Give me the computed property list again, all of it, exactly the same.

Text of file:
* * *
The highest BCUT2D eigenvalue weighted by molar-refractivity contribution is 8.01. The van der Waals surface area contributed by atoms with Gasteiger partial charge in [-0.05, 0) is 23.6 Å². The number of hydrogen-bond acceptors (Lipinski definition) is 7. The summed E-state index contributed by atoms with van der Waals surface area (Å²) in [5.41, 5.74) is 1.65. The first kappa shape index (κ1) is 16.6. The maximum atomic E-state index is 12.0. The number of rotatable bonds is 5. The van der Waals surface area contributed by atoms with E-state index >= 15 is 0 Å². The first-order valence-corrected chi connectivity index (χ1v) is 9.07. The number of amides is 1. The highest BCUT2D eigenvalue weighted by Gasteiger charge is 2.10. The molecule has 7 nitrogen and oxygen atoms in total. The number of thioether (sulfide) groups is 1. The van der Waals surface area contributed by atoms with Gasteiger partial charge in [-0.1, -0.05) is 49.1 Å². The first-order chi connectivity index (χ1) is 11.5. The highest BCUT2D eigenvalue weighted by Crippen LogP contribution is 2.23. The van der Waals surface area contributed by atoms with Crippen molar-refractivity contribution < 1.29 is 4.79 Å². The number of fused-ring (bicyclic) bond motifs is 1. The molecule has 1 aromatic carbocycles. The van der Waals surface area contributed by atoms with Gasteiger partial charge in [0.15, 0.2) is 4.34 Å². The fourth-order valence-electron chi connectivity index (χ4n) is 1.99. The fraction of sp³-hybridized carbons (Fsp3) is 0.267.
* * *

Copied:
The highest BCUT2D eigenvalue weighted by molar-refractivity contribution is 8.01. The van der Waals surface area contributed by atoms with Gasteiger partial charge in [-0.05, 0) is 23.6 Å². The number of hydrogen-bond acceptors (Lipinski definition) is 7. The summed E-state index contributed by atoms with van der Waals surface area (Å²) in [5.41, 5.74) is 1.65. The first kappa shape index (κ1) is 16.6. The maximum atomic E-state index is 12.0. The number of rotatable bonds is 5. The van der Waals surface area contributed by atoms with E-state index >= 15 is 0 Å². The first-order valence-corrected chi connectivity index (χ1v) is 9.07. The number of amides is 1. The highest BCUT2D eigenvalue weighted by Gasteiger charge is 2.10. The molecule has 7 nitrogen and oxygen atoms in total. The number of thioether (sulfide) groups is 1. The van der Waals surface area contributed by atoms with Gasteiger partial charge in [-0.1, -0.05) is 49.1 Å². The first-order chi connectivity index (χ1) is 11.5. The highest BCUT2D eigenvalue weighted by Crippen LogP contribution is 2.23. The van der Waals surface area contributed by atoms with Crippen molar-refractivity contribution < 1.29 is 4.79 Å². The number of fused-ring (bicyclic) bond motifs is 1. The molecule has 1 aromatic carbocycles. The van der Waals surface area contributed by atoms with Gasteiger partial charge in [0.15, 0.2) is 4.34 Å². The fourth-order valence-electron chi connectivity index (χ4n) is 1.99. The fraction of sp³-hybridized carbons (Fsp3) is 0.267.